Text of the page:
Detecting the Trustworthiness of Novel Partners in Economic Exchange
David DeSteno et al.
Psychological Science, forthcoming
Because trusting strangers can entail high risk, an ability to infer a potential partner's trustworthiness would be highly advantageous. To date, however, little evidence indicates that humans are able to accurately assess the cooperative intentions of novel partners by using nonverbal signals. In two studies involving human-human and human-robot interactions, we found that accuracy in judging the trustworthiness of novel partners is heightened through exposure to nonverbal cues and identified a specific set of cues that are predictive of economic behavior. Employing the precision offered by robotics technology to model and control humanlike movements, we demonstrated not only that experimental manipulation of the identified cues directly affects perceptions of trustworthiness and subsequent exchange behavior, but also that the human mind will utilize such cues to ascribe social intentions to technological entities.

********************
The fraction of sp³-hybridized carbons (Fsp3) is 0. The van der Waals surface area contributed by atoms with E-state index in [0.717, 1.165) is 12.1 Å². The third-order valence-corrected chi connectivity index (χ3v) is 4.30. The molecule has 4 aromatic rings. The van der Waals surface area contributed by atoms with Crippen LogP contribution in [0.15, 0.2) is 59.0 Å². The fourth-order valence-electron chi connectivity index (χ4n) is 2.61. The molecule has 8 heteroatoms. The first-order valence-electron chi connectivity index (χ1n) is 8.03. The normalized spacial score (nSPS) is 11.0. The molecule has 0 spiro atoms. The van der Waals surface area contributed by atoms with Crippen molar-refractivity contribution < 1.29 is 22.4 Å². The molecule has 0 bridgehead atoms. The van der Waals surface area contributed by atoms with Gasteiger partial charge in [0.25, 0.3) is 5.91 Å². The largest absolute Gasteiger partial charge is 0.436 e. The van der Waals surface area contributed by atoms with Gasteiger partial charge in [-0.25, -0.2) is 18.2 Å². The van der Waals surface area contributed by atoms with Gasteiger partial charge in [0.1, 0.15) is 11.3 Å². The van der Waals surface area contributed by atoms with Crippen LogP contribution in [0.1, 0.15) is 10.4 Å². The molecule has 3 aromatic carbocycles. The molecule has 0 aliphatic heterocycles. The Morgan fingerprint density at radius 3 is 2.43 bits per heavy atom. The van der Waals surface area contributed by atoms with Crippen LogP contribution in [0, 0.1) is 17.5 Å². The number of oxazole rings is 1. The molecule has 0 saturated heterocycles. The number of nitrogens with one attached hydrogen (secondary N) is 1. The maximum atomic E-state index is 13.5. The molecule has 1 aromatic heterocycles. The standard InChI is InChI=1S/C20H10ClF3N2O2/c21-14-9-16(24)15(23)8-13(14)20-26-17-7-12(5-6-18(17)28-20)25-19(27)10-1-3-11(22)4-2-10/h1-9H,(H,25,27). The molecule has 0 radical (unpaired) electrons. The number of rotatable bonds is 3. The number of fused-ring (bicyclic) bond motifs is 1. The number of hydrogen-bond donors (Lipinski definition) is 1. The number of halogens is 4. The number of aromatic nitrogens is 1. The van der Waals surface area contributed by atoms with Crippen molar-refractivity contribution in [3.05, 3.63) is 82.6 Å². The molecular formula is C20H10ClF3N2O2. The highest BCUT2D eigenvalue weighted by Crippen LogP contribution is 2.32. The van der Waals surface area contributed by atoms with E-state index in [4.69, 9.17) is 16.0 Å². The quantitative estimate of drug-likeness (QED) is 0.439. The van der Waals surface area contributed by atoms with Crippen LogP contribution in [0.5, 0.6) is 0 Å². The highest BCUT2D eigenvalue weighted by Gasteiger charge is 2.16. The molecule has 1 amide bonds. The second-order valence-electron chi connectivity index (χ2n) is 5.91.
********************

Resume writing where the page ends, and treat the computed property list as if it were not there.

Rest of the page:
An actual version of this experiment: would YOU trust THIS man?
Are social preferences related to market performance?
Experimental Economics, December 2012, Pages 589-603
This paper combines laboratory with field data from professional sellers to study whether social preferences are related to performance in open-air markets. The data show that sellers who are more pro-social in a laboratory experiment are also more successful in natural markets: They achieve higher prices for similar quality, have superior trade relations and better abilities to signal trustworthiness to buyers. These findings suggest that social preferences play a significant role for outcomes in natural markets.
(Interesting note for Mr. Overwater: being pro-social is adaptive, even (especially) in a market setting.
Nod to Kevin Lewis